A retrospective seroepidemiologic survey of Chlamydia pneumoniae infection in patients in Beijing between 2008 and 2017.PLoS One. 2018; 13(11):e0206995.Plos
Chlamydia pneumoniae (C. pneumoniae) is an obligate intracellular bacterium and a human pathogen that causes respiratory infectious diseases. More than 50% of the adult population worldwide was once infected with C. pneumoniae, but investigations into this topic are insufficient in mainland China.
Anti-C. pneumoniae IgG and IgM antibodies were detected using micro-immunofluorescence test in serum samples of patients visiting Peking Union Medical College Hospital between 2008 and 2017 for routine medical purposes, and the aim of this retrospective study was to analyze the test results.
Among 12,050 serum specimens tested for anti-C. pneumoniae IgG and IgM antibodies, the overall prevalence of anti-C. pneumoniae IgG antibodies was 86.6%, 87.2% for men and 86.0% for women. Adult men (>20 years) were found to have a significantly higher prevalence of anti-C. pneumoniae IgG than women (χ2 = 30.32, P = 0.000). 3 to 5 years old patients were observed to have the lowest prevalence of anti-C. pneumoniae IgG, 42.8%, then increased with age, reaching the highest level of 98.6% in patients over 70 years of age. In the 10,434 specimens with C. pneumoniae IgG antibodies, the total geometric mean titer (GMT) for C. pneumoniae IgG was 45.71. Although GMTs were found to be significantly higher among all men than among all women (t = 5.916, P = 0.000), sex difference actually began in patients over 40 years of age and increased in the elderly. In the total 12,050 specimens, 1.2% had anti-C. pneumoniae IgM, 3.3% had anti-C. pneumoniae IgG with titers equal to or greater than 1:512; 0.39% had ≥4-fold increasing titers of antibodies in acute and convalescent phase paired samples, and 4.4% were finally confirmed to have acute antibodies against C. pneumoniae. 6 to 10 years old patients were found to have the highest rate of both IgM antibodies (3.9%) and acute antibodies (6.2%) against C. pneumoniae. Acute antibodies against C. pneumoniae were found to be more frequent in patients with acute exacerbation of chronic obstructive pulmonary disease (AECOPD, 14.0%, χ2 = 20.43, P = 0.000), patients with pneumonia (7.8%, χ2 = 51.87, P = 0.000) and patients with acute respiratory tract infection (12.3%, χ2 = 60.91, P = 0.000) than among all patients (4.4%). Both anti-C. pneumoniae IgG and IgM antibodies should be tested for acute antibodies against C. pneumoniae as testing for either alone will underestimate by a maximum of two-thirds the incidence of acute antibodies against C. pneumoniae.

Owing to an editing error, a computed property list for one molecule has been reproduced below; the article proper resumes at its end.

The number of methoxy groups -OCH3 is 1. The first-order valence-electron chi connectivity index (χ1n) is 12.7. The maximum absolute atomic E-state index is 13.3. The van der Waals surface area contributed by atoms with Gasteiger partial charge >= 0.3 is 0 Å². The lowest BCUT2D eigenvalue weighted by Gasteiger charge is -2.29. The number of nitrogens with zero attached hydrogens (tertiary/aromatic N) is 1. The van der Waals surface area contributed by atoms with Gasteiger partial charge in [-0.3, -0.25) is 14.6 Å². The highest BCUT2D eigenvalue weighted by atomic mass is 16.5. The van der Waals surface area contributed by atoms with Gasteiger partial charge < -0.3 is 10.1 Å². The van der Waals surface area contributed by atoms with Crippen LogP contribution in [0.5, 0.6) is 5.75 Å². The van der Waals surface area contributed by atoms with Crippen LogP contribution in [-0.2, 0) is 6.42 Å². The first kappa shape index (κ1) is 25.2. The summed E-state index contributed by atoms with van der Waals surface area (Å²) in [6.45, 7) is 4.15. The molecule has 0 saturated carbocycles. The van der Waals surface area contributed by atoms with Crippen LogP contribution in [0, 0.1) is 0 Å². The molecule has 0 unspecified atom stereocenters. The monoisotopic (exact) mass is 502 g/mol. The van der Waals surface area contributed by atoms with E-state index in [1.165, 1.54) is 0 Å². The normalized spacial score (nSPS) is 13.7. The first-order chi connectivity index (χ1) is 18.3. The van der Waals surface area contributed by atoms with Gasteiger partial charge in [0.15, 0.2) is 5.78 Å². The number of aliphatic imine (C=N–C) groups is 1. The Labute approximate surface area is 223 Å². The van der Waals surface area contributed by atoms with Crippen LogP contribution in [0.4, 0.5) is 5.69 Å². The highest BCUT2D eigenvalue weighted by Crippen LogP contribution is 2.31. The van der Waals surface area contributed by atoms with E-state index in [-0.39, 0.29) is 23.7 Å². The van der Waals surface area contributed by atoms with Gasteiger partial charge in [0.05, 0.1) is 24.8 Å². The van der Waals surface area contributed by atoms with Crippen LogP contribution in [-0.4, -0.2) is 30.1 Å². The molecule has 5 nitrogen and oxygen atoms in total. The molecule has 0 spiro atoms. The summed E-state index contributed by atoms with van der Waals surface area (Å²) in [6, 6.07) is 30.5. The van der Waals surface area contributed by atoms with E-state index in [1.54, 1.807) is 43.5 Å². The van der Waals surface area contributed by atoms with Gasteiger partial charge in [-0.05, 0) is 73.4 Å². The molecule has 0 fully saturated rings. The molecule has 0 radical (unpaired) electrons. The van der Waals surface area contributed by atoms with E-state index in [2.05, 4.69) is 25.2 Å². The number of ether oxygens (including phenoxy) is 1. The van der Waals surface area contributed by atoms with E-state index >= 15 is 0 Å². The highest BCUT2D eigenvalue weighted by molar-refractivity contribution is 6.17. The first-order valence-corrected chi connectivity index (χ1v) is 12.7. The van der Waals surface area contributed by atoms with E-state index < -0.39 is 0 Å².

More than 86% of Chinese patients on an average were once infected with C. pneumoniae. Adult men had both a higher prevalence and higher levels of antibodies than women. 6 to10 year old patients were found to have the most frequent acute infection of C. pneumoniae. C. pneumoniae is associated with AECOPD, pneumonia and acute respiratory tract infection. Anti-C. pneumoniae IgG and IgM should be tested simultaneously to avoid underestimation of acute antibodies against C. pneumoniae.